menstrual period, Polycystic ovary syndrome is the most common gynaecological endocrine disorder in women of reproductive age. It affects between 4% and 20% of women globally and is influenced by genetic and environmental factors. Despite its prevalence, it remains a conundrum amongst clinicians and allied health professionals.

Missed menstrual period and infertility is going undetected in Nigeria

The Conversation Africa’s Nigeria based commissioning editor Kofoworola Belo-Osagie asked public health lecturer Ajike Saratu Omagbemi to explain the syndrome and the challenges around how it’s being detected. The condition refers to the presence of small, benign and painless cysts in the ovaries, which result in a range of symptoms and changes in hormonal levels. It is characterised by elevated androgen levels. menstrual period,, In turn this leads to excessive body and facial hair and menstrual irregularities (no period or a long period). It’s called a syndrome because it’s a collection of signs and symptoms which occur consistently together. Polycystic ovary syndrome can mildly or severely disturb the reproductive, endocrine and metabolic functioning of a woman. Polycystic ovary syndrome affects one in six infertile women in Nigeria. Local studies have reported rates of between 13.8% and 18.1%, amongst study populations of women in their reproductive age.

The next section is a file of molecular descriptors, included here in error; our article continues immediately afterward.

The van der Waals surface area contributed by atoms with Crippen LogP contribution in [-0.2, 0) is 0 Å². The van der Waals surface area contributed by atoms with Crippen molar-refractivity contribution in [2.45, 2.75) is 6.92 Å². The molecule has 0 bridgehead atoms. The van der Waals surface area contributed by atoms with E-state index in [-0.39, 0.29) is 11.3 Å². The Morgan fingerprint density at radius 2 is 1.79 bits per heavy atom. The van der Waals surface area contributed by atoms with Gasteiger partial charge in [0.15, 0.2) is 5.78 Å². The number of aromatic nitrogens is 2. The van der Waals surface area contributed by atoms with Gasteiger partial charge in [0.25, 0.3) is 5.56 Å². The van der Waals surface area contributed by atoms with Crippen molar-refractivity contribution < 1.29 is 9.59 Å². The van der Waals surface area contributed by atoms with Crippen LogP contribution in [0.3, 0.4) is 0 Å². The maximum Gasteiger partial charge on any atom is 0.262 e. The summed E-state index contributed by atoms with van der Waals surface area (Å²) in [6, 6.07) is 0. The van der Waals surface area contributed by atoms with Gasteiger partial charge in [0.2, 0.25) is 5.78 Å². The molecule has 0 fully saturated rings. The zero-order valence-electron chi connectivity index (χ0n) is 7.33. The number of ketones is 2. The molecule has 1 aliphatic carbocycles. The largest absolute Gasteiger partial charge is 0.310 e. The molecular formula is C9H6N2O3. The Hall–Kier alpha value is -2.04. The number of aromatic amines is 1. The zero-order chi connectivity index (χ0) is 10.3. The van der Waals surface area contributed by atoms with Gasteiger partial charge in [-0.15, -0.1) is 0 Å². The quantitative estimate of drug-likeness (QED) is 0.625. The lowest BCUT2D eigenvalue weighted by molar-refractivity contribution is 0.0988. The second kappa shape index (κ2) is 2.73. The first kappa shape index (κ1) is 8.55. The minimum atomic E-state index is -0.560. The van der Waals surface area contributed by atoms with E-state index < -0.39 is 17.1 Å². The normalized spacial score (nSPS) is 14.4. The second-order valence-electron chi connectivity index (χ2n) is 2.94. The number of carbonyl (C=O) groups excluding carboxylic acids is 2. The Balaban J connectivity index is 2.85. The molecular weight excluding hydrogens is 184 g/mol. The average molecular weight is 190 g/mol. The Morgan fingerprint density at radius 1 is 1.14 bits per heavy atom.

Local studies have mostly focused on determining its prevalence, treatment and management techniques. Only a couple of studies have focused on knowledge about the condition; and their findings were mixed. It’s not clear how much people know about polycystic ovarian syndrome in Nigeria. It’s important to close the knowledge gap on the condition in Nigeria. menstrual period, The country suffers from a double burden of infectious and non-infectious diseases such as HIV/AIDS, tuberculosis, cardiovascular disease, diabetes and obesity. There is growing evidence that these are linked to polycystic ovarian syndrome. Polycystic ovary syndrome can greatly affect the health and well-being of girls and women in the short, middle and long term, leading to deterioration of the quality of life. It can begin as early as the start of puberty. A girl may not understand what she is experiencing or be aware of her risk of ill health. Older women may not seek or receive targeted care early enough. They may have years of unrecognised ill health before getting a diagnosis. Symptoms are often related to a deterioration in a woman’s self-esteem and self-image and may thus affect her psychosocial health. Infertility, a classic symptom of polycystic ovarian syndrome, remains a critical concern in many African societies. There’s a great deal of stigma attached to women in Nigeria if they can’t become pregnant. Th psycho-social and other consequences may include deprivation and neglect, violence, marital problems and mental health issues.

Source: This news is originally published by allafrica

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